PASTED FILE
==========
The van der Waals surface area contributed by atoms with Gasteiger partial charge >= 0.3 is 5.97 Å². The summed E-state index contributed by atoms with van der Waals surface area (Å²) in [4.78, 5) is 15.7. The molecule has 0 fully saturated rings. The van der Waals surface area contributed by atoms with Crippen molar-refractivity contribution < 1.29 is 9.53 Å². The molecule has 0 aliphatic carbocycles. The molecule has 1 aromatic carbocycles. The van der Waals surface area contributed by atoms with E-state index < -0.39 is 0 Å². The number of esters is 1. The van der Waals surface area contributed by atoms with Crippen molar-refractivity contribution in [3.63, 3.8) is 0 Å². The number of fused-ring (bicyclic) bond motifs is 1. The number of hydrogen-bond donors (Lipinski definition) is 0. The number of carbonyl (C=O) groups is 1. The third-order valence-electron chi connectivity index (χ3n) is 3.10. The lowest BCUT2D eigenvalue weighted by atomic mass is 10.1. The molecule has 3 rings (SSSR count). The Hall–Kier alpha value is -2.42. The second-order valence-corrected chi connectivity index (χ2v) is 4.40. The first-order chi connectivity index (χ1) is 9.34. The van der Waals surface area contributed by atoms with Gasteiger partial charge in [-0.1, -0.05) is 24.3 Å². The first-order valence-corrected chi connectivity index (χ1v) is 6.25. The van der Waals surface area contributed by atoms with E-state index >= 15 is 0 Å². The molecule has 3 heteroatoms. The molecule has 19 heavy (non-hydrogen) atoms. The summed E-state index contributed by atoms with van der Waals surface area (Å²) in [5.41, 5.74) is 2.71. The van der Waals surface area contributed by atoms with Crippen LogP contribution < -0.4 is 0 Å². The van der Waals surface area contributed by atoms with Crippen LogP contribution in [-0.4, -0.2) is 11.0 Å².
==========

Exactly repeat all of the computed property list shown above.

The van der Waals surface area contributed by atoms with Gasteiger partial charge >= 0.3 is 5.97 Å². The summed E-state index contributed by atoms with van der Waals surface area (Å²) in [4.78, 5) is 15.7. The molecule has 0 fully saturated rings. The van der Waals surface area contributed by atoms with Crippen molar-refractivity contribution < 1.29 is 9.53 Å². The molecule has 0 aliphatic carbocycles. The molecule has 1 aromatic carbocycles. The van der Waals surface area contributed by atoms with E-state index < -0.39 is 0 Å². The number of esters is 1. The van der Waals surface area contributed by atoms with Crippen molar-refractivity contribution in [3.63, 3.8) is 0 Å². The number of fused-ring (bicyclic) bond motifs is 1. The number of hydrogen-bond donors (Lipinski definition) is 0. The number of carbonyl (C=O) groups is 1. The third-order valence-electron chi connectivity index (χ3n) is 3.10. The lowest BCUT2D eigenvalue weighted by atomic mass is 10.1. The molecule has 3 rings (SSSR count). The Hall–Kier alpha value is -2.42. The second-order valence-corrected chi connectivity index (χ2v) is 4.40. The first-order chi connectivity index (χ1) is 9.34. The van der Waals surface area contributed by atoms with Gasteiger partial charge in [-0.1, -0.05) is 24.3 Å². The first-order valence-corrected chi connectivity index (χ1v) is 6.25. The van der Waals surface area contributed by atoms with E-state index >= 15 is 0 Å². The molecule has 3 heteroatoms. The molecule has 19 heavy (non-hydrogen) atoms. The summed E-state index contributed by atoms with van der Waals surface area (Å²) in [5.41, 5.74) is 2.71. The van der Waals surface area contributed by atoms with Crippen LogP contribution < -0.4 is 0 Å². The van der Waals surface area contributed by atoms with Crippen LogP contribution in [-0.4, -0.2) is 11.0 Å².